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News: Borrowers move to variable rate mortgages

Demand for fixed rate mortgages has fallen by 16% as borrowers move to variable rate mortgages, according to a new report released yesterday.

The trend for remortgaging is continuing with a 15% increase since December, said the report from Hamptons Mortgages.

Jonathan Cornell, director of Hamptons Mortgages commented: "Despite months of speculation there has yet to be any significant movement in the Bank of England base rate. This has meant that as customers reach the end of their fixed rate deals they are remortgaging in order to take advantage of the newest rates on offer. Many borrowers are opting for discounted variable or tracker rates in anticipation of a base rate cut."

"However, many lenders are reliant on a combination of severe redemption penalties and borrower apathy to retain customers at the end of their mortgage deals. Despite this, the remortgage market shows no sign of slowing down- rising by 15% in the last quarter. Lenders must now rise to the challenge and start offering their existing customers deals which are as competitive as those for new customers."

What consumers are choosing (percentage of borrowers choosing the product category)

 

Mar/06

- 1 mth
(Feb/06)

-3 mths
(Dec/05)

-12 mths
(Mar/05)

2-year fixed

35.16%

51.01%

43.37%

29.61%

Longer term fixed

14.83%

10.84%

14.00%

12.57%

2-year variable

29.00%

19.27%

26.45%

29.08%

Longer term variable

21.00%

18.88%

16.19%

28.75%

Source: Hamptons Mortgages data March 2006

 Discounted variables attract increased market share

Demand for two year discounted variable rate deals has risen by 9.7% this month according to the March Hamptons best buy mortgage tracker.

By comparison, the popularity of short term fixed rates among new lending deals has dropped 15.9%. However, longer term deals are also proving popular with both fixed and variable rates deals at their highest levels for a year at 21.00% and 14.83% respectively.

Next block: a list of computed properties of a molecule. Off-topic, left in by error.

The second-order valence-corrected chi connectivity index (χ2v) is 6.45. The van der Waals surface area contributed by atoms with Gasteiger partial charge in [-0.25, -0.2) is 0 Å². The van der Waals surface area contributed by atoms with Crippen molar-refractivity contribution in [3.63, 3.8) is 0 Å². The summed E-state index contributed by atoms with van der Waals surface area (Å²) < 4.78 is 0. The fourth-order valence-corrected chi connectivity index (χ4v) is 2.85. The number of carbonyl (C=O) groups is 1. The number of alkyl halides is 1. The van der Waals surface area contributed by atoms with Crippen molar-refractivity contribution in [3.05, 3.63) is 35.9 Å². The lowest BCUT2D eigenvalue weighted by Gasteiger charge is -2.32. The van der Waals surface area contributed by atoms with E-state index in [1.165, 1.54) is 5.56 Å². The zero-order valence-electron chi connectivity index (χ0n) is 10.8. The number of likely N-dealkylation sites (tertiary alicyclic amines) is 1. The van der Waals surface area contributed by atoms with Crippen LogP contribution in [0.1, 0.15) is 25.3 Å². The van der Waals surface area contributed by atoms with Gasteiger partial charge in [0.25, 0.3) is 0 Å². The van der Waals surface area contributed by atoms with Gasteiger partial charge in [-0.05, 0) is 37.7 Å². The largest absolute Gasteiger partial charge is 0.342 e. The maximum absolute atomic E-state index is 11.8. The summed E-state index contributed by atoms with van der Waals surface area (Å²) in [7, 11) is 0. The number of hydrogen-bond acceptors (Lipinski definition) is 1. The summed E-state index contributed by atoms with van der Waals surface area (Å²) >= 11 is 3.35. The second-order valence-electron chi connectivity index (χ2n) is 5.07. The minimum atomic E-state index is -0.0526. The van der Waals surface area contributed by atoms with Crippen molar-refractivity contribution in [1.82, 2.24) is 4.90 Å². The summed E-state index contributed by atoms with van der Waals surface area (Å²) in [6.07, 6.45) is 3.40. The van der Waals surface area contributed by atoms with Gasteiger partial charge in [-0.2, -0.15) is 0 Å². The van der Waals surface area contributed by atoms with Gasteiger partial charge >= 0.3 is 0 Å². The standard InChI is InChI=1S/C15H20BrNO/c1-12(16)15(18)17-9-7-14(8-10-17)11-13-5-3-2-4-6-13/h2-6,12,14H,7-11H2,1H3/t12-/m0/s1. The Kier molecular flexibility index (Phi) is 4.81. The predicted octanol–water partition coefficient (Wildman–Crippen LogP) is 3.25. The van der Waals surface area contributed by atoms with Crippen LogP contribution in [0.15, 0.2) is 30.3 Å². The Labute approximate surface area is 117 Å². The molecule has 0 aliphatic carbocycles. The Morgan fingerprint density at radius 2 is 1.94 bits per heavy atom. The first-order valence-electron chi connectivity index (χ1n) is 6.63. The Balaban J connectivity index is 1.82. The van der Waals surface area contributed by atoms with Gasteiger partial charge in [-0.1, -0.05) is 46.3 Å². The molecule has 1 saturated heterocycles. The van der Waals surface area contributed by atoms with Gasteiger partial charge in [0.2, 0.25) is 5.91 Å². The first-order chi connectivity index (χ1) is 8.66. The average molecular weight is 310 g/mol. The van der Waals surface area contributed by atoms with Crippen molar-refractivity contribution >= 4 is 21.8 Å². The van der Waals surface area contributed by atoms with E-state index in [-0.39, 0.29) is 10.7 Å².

5 year discounted variable rates offer greatest savings in first year

There is little to choose between the current best buy two year fixed and discounted variable rates. However, borrowers looking at long term base rate expectations are hedging their bets by opting for two-year discounted rates in anticipation of a cut at the end of the year. The best savings are to be found with longer term variable rates such as the 5 year discounted variable best buy which can mean as much as £1,655 in savings.

Remortgaging trend continues despite rising exit fees

Average exit fees rose by almost 4% this month, reaching £212. Lenders claim that these increases are the result of rising administration costs, but it seems more likely to be an attempt to discourage existing customers from remortgaging.

However, despite this cynical move, remortgaging remains a popular option for borrowers. At Hamptons, remortgages as a proportion of new loans have continued to rise, increasing by 14.9% since December 2005 to reach 31.8% this month. This is despite the fact that there has been very little change in rates in the last quarter.

Loan to value ratios increase as housing market confidence grows

Home purchase and remortgage loan to value ratios continue to increase, signalling increased confidence in the housing market among lenders. The average loan to value ratio for home purchases now stands at 72.1%, up from 50.4% in March last year. At 2.5%, there has also been a slight increase in ratios for homeowners remortgaging over the year.

By comparison, loan to values have remained relatively stable for buy to let borrowers, as lenders remain cautious about borrowing levels.

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